That's just the thing... I was looking at Mike Mignola's work and enjoying the way he flattens the elements within his work without losing a sense of depth. I thought I'd try something like that. I like the way it turned out, but for such an effect it would probably be simpler to just do a drawing rather than sculpt a bunch of detail that won't show in the final version. Heh. Live and learn, I suppose.
The model looks overexposed compared to the background. No shame in lowering a GI multiplier...it lets us see more detail.
What renderer did you use? You can increase the quality exponentially by increasing the Minimum and Maximum "Samples per pixel" settings in the main renderer tab if you are using Mental Ray. That would soften and clean those jaggy edges.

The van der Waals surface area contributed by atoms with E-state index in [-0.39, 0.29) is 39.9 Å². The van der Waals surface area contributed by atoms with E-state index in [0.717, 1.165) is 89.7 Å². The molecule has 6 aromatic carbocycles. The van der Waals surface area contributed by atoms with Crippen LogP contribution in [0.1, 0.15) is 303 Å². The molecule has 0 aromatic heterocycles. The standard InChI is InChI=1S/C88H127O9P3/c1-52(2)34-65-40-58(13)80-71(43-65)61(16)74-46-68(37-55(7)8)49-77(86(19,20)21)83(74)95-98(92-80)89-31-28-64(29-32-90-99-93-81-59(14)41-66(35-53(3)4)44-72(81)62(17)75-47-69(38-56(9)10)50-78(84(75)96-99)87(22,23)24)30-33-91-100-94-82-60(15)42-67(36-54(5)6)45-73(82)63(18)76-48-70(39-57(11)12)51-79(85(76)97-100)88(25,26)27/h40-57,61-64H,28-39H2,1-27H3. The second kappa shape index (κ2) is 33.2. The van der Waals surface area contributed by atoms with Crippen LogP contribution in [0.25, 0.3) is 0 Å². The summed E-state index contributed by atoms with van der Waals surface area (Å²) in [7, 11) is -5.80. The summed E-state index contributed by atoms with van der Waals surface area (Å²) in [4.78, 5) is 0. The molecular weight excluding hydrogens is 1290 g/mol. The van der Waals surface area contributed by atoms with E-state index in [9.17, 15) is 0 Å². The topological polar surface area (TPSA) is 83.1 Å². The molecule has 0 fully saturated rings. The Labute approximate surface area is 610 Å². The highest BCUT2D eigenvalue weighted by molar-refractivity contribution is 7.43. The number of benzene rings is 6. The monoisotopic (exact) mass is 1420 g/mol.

nice, do u think u could help me out in something. Dealing with 3ds max since ur rly good at it. I am trying to model iron man helmet but i never tried anything like it before. I need ur advice on how i should approach it.
If you haven't taken a look at the basic modeling tutorials that come with Max I would suggest starting there. Unlike 90% of the software out there, the Max documentation and tutes are actually pretty good. Assuming you're making a polygonal model instead of a NURBS one, I would suggest starting with a sphere and using a mix of chamfering and extruding to get the shape you want. The tutorials will show you how to do this.
You can access them from the menu bar inside the program. Help> Tutorials will bring up an index of tutorials. Help> Autodesk 3DS Max Help will bring up a reference manual. There are also example files for the tutorials. The tutorials will tell you where they are.